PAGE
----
About a year after our divorce, we became friends once again. Clark apologized; I did my best to help him see that I could only help if I was strong. We each had our problems. This was both the best and worst of times, as we provided friendship and loving support for one another.

He lived with his parents, having good days and bad. The doctor was able to keep him stable, but Clark never improved. Then, plagued by depression and sleeplessness, his body started deteriorating as well.

Clark’s medical “cocktail” consisted of five or more drugs, at any one time – twenty or so pills per day. The chronic insomnia caused him to fall asleep when driving, so he seldom went out. Shards from his palette started poking through his mouth, making it painful to eat. He lost weight. His teeth started looking translucent.

He continued, however, to write – volumes of text on his adventures in Alaska, studies of edged weapons, studies on wood. He taught martial arts, and created The School of Virtue, in which he incorporated his studies of martial arts into a path for life and service to life. He did chores for his teacher, for his parents; was a mentor for his students; reached out to others diagnosed with his condition.

His health problems, however, caused him anxiety. And a $6,000 credit card debt with Chase, which he’d incurred on expenses right after I left, had doubled in size. He told them he wanted to make payments, but couldn’t afford the increased rates. They hounded him and pursued him in court. One of their attorneys said rulings would surely go against him and he would never be free.  And then his doctor, upon whom he'd depended for over ten years, became ill.  Before suspending his practice, he told Clark of his fear that he might never practice again.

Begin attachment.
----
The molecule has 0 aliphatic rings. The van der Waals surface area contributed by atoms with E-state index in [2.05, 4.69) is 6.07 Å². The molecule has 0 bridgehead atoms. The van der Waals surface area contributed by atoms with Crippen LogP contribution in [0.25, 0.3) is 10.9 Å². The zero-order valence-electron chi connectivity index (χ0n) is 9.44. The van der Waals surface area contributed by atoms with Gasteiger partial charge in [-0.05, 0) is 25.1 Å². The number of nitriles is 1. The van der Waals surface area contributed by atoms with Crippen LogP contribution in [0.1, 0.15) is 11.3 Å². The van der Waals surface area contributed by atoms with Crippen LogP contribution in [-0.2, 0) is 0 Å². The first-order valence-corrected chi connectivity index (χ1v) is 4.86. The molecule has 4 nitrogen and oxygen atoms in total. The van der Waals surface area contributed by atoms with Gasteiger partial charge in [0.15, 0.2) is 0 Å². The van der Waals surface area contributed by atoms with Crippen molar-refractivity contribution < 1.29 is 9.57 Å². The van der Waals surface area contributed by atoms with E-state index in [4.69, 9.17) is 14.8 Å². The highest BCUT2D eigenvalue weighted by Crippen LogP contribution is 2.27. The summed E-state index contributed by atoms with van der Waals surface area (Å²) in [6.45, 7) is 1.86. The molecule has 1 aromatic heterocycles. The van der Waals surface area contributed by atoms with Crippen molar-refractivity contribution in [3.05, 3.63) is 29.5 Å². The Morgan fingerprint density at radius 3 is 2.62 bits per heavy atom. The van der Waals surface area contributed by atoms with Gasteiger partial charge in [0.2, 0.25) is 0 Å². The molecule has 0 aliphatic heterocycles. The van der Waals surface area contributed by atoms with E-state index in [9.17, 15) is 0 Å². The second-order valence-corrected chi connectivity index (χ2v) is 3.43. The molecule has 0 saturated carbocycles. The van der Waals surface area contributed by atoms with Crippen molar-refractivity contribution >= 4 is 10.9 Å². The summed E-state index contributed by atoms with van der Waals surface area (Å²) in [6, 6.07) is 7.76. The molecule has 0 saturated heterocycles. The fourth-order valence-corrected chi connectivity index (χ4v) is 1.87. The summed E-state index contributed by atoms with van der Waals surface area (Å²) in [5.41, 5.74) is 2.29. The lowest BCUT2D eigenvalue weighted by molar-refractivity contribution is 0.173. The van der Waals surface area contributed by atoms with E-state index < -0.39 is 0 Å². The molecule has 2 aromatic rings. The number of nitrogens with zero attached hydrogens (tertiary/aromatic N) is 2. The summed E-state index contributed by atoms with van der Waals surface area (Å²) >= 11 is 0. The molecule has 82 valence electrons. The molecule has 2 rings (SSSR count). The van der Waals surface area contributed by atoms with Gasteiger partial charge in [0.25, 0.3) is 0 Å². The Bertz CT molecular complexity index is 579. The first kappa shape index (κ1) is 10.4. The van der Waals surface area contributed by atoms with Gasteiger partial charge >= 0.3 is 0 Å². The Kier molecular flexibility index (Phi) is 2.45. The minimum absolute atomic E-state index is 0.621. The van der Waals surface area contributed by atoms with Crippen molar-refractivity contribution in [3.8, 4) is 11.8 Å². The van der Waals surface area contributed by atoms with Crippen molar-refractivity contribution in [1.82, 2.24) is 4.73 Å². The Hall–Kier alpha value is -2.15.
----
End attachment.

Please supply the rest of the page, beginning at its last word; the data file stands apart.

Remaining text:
By July of 2008, Clark had lost so much weight that he looked emaciated. I arranged for him to see a physician on the 25th. After his appointment, he called me in a state of agitation over some pruning his father had done to a large evergreen in the yard. Clark mocked my efforts to settle him down. Later that evening he called me to say he’d ruined the saw his father had used, but then replaced it. He expected, however, that he’d be thrown out of the house.

Once again, he was abusive when speaking to me – something he hadn’t done in years. I did my best to work with him, promising to sleep with the phone by my side.

The End

The next morning Clark called and asked if I could come over and visit. I said I wasn’t sure, as an elderly friend was expecting me to take her on errands. Clark’s scathing response was unexpected. He chided me for wasting time when his “suicide meter” was at an 8.3 and he had a gun pointed at his head. This was the first he indicated how serious his condition was. I held my breath.

Memories of that day I spent at his side nearly twelve years ago, standing guard while he held a gun in his mouth, came rushing back. I didn’t want to go through that again. Although I didn’t say a word, he sensed my hesitation and unleashed another tirade. In a calm and low voice, I told him that he did not have to berate me into compassion, and when he could speak with civility to please call me back. I repeated, “please call me back,” and hung upon the phone.